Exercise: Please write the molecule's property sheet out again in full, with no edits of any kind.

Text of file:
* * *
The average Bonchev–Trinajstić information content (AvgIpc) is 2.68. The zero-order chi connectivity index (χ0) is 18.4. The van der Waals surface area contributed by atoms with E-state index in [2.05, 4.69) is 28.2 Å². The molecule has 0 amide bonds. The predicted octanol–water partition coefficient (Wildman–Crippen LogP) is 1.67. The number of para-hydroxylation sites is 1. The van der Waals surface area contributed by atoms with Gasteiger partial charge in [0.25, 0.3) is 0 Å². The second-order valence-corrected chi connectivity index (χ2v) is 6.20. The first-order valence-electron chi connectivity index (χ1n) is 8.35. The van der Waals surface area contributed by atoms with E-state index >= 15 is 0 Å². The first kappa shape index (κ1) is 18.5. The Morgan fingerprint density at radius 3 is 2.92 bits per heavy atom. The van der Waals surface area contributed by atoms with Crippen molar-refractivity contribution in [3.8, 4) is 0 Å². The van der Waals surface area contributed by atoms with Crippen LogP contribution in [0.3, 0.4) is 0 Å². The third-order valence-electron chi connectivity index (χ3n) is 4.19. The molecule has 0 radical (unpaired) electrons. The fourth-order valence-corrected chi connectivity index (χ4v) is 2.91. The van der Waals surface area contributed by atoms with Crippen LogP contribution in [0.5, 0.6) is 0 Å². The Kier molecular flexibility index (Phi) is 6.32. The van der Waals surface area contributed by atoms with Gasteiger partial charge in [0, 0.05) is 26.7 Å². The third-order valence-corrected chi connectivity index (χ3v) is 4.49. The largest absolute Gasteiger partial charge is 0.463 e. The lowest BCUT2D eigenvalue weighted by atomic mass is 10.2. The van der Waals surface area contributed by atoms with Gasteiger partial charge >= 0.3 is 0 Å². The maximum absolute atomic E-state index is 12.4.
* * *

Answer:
The average Bonchev–Trinajstić information content (AvgIpc) is 2.68. The zero-order chi connectivity index (χ0) is 18.4. The van der Waals surface area contributed by atoms with E-state index in [2.05, 4.69) is 28.2 Å². The molecule has 0 amide bonds. The predicted octanol–water partition coefficient (Wildman–Crippen LogP) is 1.67. The number of para-hydroxylation sites is 1. The van der Waals surface area contributed by atoms with Gasteiger partial charge in [0.25, 0.3) is 0 Å². The second-order valence-corrected chi connectivity index (χ2v) is 6.20. The first-order valence-electron chi connectivity index (χ1n) is 8.35. The van der Waals surface area contributed by atoms with E-state index >= 15 is 0 Å². The first kappa shape index (κ1) is 18.5. The Morgan fingerprint density at radius 3 is 2.92 bits per heavy atom. The van der Waals surface area contributed by atoms with Crippen molar-refractivity contribution in [3.8, 4) is 0 Å². The van der Waals surface area contributed by atoms with Crippen LogP contribution in [0.3, 0.4) is 0 Å². The third-order valence-electron chi connectivity index (χ3n) is 4.19. The molecule has 0 radical (unpaired) electrons. The fourth-order valence-corrected chi connectivity index (χ4v) is 2.91. The van der Waals surface area contributed by atoms with Crippen LogP contribution in [0.5, 0.6) is 0 Å². The Kier molecular flexibility index (Phi) is 6.32. The van der Waals surface area contributed by atoms with Gasteiger partial charge in [0, 0.05) is 26.7 Å². The third-order valence-corrected chi connectivity index (χ3v) is 4.49. The largest absolute Gasteiger partial charge is 0.463 e. The lowest BCUT2D eigenvalue weighted by atomic mass is 10.2. The van der Waals surface area contributed by atoms with Gasteiger partial charge >= 0.3 is 0 Å². The maximum absolute atomic E-state index is 12.4.